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A POET TEACHES POETRY

NO WRITER ATTRIBUTED

The announcement of the appointment of Robert Frost to the Charles Eliot Norton chair of poetry for the remainder of the year should be of especial interest to all members of the undergraduate body. Mr. Frost more than lives up to the requirements of the Professorship, which stipulate that the incumbent must be "a man of distinction and internationally famous." He is undoubtedly one of the outstanding leaders in the field of American poetry and his verses on New England have won him the Pulitzer prize for poetry in both 1924 and 1930. In less material form though by no means a tribute less important is the comparison often made, which places Frost in a category along with the outstanding English poet Housman.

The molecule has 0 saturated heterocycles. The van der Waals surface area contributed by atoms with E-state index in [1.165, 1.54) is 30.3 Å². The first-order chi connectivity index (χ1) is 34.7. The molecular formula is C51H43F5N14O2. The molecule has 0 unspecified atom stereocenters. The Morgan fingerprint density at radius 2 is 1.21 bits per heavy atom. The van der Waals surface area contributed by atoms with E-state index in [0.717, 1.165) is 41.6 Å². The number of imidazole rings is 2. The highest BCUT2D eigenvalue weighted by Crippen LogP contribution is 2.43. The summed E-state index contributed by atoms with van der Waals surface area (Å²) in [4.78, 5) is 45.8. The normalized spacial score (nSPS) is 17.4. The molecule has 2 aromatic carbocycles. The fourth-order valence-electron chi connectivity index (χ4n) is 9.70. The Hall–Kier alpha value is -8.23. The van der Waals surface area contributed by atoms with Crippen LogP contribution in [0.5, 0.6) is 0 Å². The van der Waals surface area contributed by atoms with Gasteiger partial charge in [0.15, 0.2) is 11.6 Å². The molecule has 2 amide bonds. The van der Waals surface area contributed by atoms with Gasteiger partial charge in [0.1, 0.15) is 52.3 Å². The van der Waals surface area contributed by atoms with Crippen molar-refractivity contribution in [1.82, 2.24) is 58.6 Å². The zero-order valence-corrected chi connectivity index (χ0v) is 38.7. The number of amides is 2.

The experience Mr. Frost has gained in the faculties of the University of Michigan, Amherst and Yale should make his contribution to Harvard doubly valuable. The recently inaugurated practice of calling upon working technicians to teach the arts cannot be too highly praised. Unless a man has an intimate and working knowledge of his subject he is no better fitted to teach it than a book. When men who write poetry, prose, the short-story or any other form of literature are called upon to teach it, then and not till then, will education assume its true function and meaning. Harvard has led the way in this respect by installing in its faculty men who are doing this sort of work. The appointment of Mr. Frost follows out this theory and the Corporation should be highly praised for calling to this valuable position so distinguished a figure in the world of modern verse.

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